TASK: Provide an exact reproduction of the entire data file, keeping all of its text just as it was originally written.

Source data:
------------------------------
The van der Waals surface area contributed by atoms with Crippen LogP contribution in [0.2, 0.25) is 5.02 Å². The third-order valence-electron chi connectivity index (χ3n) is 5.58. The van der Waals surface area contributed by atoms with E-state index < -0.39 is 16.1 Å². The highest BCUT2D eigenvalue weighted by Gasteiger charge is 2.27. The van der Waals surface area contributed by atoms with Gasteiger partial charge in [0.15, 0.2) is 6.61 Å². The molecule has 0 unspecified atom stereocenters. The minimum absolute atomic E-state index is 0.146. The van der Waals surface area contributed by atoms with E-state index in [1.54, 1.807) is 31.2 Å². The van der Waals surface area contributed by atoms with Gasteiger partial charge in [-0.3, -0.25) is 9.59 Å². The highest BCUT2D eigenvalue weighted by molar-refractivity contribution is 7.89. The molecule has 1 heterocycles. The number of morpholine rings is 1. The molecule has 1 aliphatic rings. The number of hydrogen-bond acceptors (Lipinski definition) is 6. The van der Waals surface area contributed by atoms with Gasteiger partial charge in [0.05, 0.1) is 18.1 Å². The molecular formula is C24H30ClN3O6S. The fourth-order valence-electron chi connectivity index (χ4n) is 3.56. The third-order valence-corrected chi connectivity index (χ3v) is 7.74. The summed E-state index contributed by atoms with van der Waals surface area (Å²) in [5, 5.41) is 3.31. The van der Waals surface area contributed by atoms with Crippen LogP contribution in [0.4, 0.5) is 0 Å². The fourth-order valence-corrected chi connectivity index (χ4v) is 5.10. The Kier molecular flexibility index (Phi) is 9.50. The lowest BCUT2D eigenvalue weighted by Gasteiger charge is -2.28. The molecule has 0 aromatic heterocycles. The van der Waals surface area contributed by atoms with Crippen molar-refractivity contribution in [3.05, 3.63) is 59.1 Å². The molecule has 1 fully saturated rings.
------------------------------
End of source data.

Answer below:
The van der Waals surface area contributed by atoms with Crippen LogP contribution in [0.2, 0.25) is 5.02 Å². The third-order valence-electron chi connectivity index (χ3n) is 5.58. The van der Waals surface area contributed by atoms with E-state index < -0.39 is 16.1 Å². The highest BCUT2D eigenvalue weighted by Gasteiger charge is 2.27. The van der Waals surface area contributed by atoms with Gasteiger partial charge in [0.15, 0.2) is 6.61 Å². The molecule has 0 unspecified atom stereocenters. The minimum absolute atomic E-state index is 0.146. The van der Waals surface area contributed by atoms with E-state index in [1.54, 1.807) is 31.2 Å². The van der Waals surface area contributed by atoms with Gasteiger partial charge in [-0.3, -0.25) is 9.59 Å². The highest BCUT2D eigenvalue weighted by molar-refractivity contribution is 7.89. The molecule has 1 heterocycles. The number of morpholine rings is 1. The molecule has 1 aliphatic rings. The number of hydrogen-bond acceptors (Lipinski definition) is 6. The van der Waals surface area contributed by atoms with Gasteiger partial charge in [0.05, 0.1) is 18.1 Å². The molecular formula is C24H30ClN3O6S. The fourth-order valence-electron chi connectivity index (χ4n) is 3.56. The third-order valence-corrected chi connectivity index (χ3v) is 7.74. The summed E-state index contributed by atoms with van der Waals surface area (Å²) in [5, 5.41) is 3.31. The van der Waals surface area contributed by atoms with Crippen LogP contribution in [0.4, 0.5) is 0 Å². The fourth-order valence-corrected chi connectivity index (χ4v) is 5.10. The Kier molecular flexibility index (Phi) is 9.50. The lowest BCUT2D eigenvalue weighted by Gasteiger charge is -2.28. The molecule has 0 aromatic heterocycles. The van der Waals surface area contributed by atoms with Crippen molar-refractivity contribution in [3.05, 3.63) is 59.1 Å². The molecule has 1 fully saturated rings.